Blogs used to be very different 6 years ago. Then, they were more of an extension of your website, and people used them to improve their website's SEO. If you start one now, though, you'd be better off thinking of it as an advertising tool, not as something to improve your website ranking.
Kara Buntin owns A Cake To Remember LLC, online cake supplies at www.acaketoremember.com and www.acaketoremember.etsy.com
So blogs have changed, and social media has REALLY changed a lot. What used to be the greatest (remember myspace?) has died and other sites and apps have moved in. Honestly, I'm lucky I have teenagers, because by the time the media latches onto something as the "next big thing" it's probably already on the decline. I can just ask the people who really use it (the kids) and see what the real story is.
My daughter's yearbook had a section on school polls, and one of them was which social media was their favorite. Instagram and twitter were the favorites, and facebook only got 1.3% of the vote. Think about that. Kids who are growing up today have brains that are physically wired differently from those of the older crowd (anyone over 25.) Because of the number of electronic devices they've grown up with, their brains are literally wired differently. If you want to catch the wave of younger brides who will be getting married in the next 5 years, you'd better take heed of that fact.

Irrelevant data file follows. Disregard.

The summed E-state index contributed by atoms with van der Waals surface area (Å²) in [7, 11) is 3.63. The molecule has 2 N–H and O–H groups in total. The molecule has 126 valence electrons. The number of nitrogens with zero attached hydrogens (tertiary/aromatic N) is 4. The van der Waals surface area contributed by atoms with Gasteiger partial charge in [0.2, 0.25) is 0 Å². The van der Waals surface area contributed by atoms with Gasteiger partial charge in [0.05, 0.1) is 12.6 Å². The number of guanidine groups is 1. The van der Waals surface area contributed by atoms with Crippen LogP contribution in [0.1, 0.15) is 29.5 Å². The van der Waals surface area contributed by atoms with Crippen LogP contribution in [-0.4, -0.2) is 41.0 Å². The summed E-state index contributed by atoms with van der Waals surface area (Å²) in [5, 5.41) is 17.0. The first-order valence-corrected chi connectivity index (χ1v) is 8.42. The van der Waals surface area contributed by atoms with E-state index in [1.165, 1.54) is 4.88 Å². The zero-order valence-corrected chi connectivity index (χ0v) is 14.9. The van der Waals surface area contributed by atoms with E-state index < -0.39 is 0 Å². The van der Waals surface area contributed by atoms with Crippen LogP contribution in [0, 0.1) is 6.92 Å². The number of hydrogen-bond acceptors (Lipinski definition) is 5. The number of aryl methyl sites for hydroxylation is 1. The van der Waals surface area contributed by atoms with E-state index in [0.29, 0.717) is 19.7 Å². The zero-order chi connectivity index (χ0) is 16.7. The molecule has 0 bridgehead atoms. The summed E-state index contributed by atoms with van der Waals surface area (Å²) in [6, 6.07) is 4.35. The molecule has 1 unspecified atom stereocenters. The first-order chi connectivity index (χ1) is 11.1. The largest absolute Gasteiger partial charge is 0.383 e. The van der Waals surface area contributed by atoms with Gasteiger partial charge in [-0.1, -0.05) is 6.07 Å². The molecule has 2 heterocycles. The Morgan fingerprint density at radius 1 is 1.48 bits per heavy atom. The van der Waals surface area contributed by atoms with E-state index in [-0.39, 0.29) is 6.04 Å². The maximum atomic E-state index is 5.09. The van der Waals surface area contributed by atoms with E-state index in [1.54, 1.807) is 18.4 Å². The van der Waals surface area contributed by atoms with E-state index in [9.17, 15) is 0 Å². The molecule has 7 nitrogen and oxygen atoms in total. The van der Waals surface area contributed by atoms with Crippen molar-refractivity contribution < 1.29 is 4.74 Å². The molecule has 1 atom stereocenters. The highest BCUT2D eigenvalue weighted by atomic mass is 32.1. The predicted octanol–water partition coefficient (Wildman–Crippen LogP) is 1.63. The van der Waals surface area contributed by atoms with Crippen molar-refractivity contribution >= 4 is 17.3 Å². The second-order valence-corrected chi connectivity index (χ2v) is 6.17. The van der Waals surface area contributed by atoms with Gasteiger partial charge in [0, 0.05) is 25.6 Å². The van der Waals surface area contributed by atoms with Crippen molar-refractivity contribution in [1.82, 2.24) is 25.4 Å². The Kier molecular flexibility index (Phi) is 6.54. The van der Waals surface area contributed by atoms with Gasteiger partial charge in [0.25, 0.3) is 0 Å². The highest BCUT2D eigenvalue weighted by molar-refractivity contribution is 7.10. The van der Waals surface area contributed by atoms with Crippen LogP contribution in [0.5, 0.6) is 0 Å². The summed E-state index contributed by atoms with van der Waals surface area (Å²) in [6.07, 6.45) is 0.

With all that said, you have to remember who your customer is.
If you still get a lot of LOCAL traffic from your facebook page (I assume that you're selling cakes locally, not to people in other countries, right?) then you can stick with facebook. If your facebook page isn't doing it for you, and you're trying to capture a younger bridal demographic, you might want to try something that's more visual, like Pinterest or Instagram.
Instagram is great for people who are on their phones all the time, and who work in a visual field. If you have the ability to snap a couple of pretty pictures a day and hashtag the bejeezus out of them, go for it. You only need to do a couple a day, but you should try to be consistent because it moves fast and your photos will be gone from people's feeds in a short time.
Pinterest is good for long-term photo-sharing because the pictures stay there. It's an interesting thing because sometimes you'll put a picture up and it goes nowhere, then six months later it starts getting shared. Pinterest is also starting a "buy it now" feature for certain businesses, where people will be able to buy items directly from the pins. For someone like myself, who sells online too, that's a good feature.
Twitter is more for short, witty posts, but you can also set your other social media to link to it and broadcast your posts from other places. I have my facebook page linked to twitter, so if I post something there it goes on my twitter feed. Then if I have something else I want to put there I can do that too, independently of facebook.
So to really decide which social media platform to use, you should first look and see what the demographics of each one are, and figure out if your time is best spent on one or the other based on where your customers are. Choose one or two and concentrate your effort there, but if you can link a third (like the way I link twitter to facebook) you can do that too with very little effort added.